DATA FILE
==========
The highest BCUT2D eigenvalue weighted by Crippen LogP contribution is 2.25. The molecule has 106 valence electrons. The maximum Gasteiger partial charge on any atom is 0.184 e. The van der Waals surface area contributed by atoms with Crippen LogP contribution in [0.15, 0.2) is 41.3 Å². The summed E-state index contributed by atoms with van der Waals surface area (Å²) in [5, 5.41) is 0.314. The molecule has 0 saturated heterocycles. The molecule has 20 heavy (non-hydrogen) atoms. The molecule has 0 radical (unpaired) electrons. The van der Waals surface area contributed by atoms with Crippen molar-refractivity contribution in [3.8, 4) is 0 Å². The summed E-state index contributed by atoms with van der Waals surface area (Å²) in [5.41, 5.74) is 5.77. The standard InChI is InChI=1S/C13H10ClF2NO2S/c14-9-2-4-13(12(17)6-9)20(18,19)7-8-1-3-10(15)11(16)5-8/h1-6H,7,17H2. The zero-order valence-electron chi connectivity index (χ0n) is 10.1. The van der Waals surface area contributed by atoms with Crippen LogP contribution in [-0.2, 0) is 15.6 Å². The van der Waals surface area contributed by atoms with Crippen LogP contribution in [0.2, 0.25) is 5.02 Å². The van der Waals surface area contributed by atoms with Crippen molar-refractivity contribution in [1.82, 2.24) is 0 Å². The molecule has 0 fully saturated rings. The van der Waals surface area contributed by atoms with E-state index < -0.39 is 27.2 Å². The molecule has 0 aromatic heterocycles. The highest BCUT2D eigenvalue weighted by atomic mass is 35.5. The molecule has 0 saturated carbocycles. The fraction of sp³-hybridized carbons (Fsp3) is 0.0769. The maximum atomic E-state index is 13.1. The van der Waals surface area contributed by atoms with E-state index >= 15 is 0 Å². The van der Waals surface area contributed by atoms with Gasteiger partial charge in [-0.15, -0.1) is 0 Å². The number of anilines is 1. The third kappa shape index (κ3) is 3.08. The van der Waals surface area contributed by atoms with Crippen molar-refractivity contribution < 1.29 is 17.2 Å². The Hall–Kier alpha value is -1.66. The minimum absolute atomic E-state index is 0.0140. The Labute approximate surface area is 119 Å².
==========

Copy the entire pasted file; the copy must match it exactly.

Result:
The highest BCUT2D eigenvalue weighted by Crippen LogP contribution is 2.25. The molecule has 106 valence electrons. The maximum Gasteiger partial charge on any atom is 0.184 e. The van der Waals surface area contributed by atoms with Crippen LogP contribution in [0.15, 0.2) is 41.3 Å². The summed E-state index contributed by atoms with van der Waals surface area (Å²) in [5, 5.41) is 0.314. The molecule has 0 saturated heterocycles. The molecule has 20 heavy (non-hydrogen) atoms. The molecule has 0 radical (unpaired) electrons. The van der Waals surface area contributed by atoms with Crippen molar-refractivity contribution in [3.8, 4) is 0 Å². The summed E-state index contributed by atoms with van der Waals surface area (Å²) in [5.41, 5.74) is 5.77. The standard InChI is InChI=1S/C13H10ClF2NO2S/c14-9-2-4-13(12(17)6-9)20(18,19)7-8-1-3-10(15)11(16)5-8/h1-6H,7,17H2. The zero-order valence-electron chi connectivity index (χ0n) is 10.1. The van der Waals surface area contributed by atoms with Crippen LogP contribution in [-0.2, 0) is 15.6 Å². The van der Waals surface area contributed by atoms with Crippen LogP contribution in [0.2, 0.25) is 5.02 Å². The van der Waals surface area contributed by atoms with Crippen molar-refractivity contribution in [1.82, 2.24) is 0 Å². The molecule has 0 fully saturated rings. The van der Waals surface area contributed by atoms with E-state index < -0.39 is 27.2 Å². The molecule has 0 aromatic heterocycles. The highest BCUT2D eigenvalue weighted by atomic mass is 35.5. The molecule has 0 saturated carbocycles. The fraction of sp³-hybridized carbons (Fsp3) is 0.0769. The maximum atomic E-state index is 13.1. The van der Waals surface area contributed by atoms with E-state index >= 15 is 0 Å². The van der Waals surface area contributed by atoms with Gasteiger partial charge in [-0.15, -0.1) is 0 Å². The number of anilines is 1. The third kappa shape index (κ3) is 3.08. The van der Waals surface area contributed by atoms with Crippen molar-refractivity contribution < 1.29 is 17.2 Å². The Hall–Kier alpha value is -1.66. The minimum absolute atomic E-state index is 0.0140. The Labute approximate surface area is 119 Å².